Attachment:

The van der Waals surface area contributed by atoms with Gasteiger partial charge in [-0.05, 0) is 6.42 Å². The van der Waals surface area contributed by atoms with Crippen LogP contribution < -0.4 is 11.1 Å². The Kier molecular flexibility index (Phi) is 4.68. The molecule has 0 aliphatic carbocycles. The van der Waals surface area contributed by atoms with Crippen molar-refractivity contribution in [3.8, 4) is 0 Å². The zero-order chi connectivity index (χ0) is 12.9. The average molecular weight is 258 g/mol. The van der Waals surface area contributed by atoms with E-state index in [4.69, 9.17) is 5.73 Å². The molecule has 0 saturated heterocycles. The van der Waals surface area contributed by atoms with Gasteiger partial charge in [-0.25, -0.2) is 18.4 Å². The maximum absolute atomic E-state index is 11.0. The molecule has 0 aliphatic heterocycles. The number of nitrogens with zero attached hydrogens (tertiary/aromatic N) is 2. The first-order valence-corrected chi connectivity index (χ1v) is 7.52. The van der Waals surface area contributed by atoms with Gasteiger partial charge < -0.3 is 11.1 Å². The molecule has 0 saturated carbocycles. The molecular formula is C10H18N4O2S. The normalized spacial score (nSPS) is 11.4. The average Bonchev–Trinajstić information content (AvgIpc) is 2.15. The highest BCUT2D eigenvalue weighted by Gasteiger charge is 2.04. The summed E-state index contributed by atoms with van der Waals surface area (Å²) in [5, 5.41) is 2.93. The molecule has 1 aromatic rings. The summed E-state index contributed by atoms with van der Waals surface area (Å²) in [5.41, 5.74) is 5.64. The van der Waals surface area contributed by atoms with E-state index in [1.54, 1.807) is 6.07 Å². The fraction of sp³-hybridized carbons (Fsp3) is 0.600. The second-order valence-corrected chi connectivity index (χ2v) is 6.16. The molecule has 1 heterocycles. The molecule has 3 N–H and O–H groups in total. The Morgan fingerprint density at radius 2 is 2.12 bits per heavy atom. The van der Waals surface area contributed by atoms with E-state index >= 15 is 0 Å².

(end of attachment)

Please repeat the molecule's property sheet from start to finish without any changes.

The van der Waals surface area contributed by atoms with Gasteiger partial charge in [-0.05, 0) is 6.42 Å². The van der Waals surface area contributed by atoms with Crippen LogP contribution < -0.4 is 11.1 Å². The Kier molecular flexibility index (Phi) is 4.68. The molecule has 0 aliphatic carbocycles. The van der Waals surface area contributed by atoms with Crippen molar-refractivity contribution in [3.8, 4) is 0 Å². The zero-order chi connectivity index (χ0) is 12.9. The average molecular weight is 258 g/mol. The van der Waals surface area contributed by atoms with E-state index in [4.69, 9.17) is 5.73 Å². The molecule has 0 saturated heterocycles. The van der Waals surface area contributed by atoms with Gasteiger partial charge in [-0.25, -0.2) is 18.4 Å². The maximum absolute atomic E-state index is 11.0. The molecule has 0 aliphatic heterocycles. The number of nitrogens with zero attached hydrogens (tertiary/aromatic N) is 2. The first-order valence-corrected chi connectivity index (χ1v) is 7.52. The van der Waals surface area contributed by atoms with Gasteiger partial charge < -0.3 is 11.1 Å². The molecule has 0 saturated carbocycles. The molecular formula is C10H18N4O2S. The normalized spacial score (nSPS) is 11.4. The average Bonchev–Trinajstić information content (AvgIpc) is 2.15. The highest BCUT2D eigenvalue weighted by Gasteiger charge is 2.04. The summed E-state index contributed by atoms with van der Waals surface area (Å²) in [5, 5.41) is 2.93. The molecule has 1 aromatic rings. The summed E-state index contributed by atoms with van der Waals surface area (Å²) in [5.41, 5.74) is 5.64. The van der Waals surface area contributed by atoms with E-state index in [1.54, 1.807) is 6.07 Å². The fraction of sp³-hybridized carbons (Fsp3) is 0.600. The second-order valence-corrected chi connectivity index (χ2v) is 6.16. The molecule has 1 heterocycles. The molecule has 3 N–H and O–H groups in total. The Morgan fingerprint density at radius 2 is 2.12 bits per heavy atom. The van der Waals surface area contributed by atoms with E-state index >= 15 is 0 Å².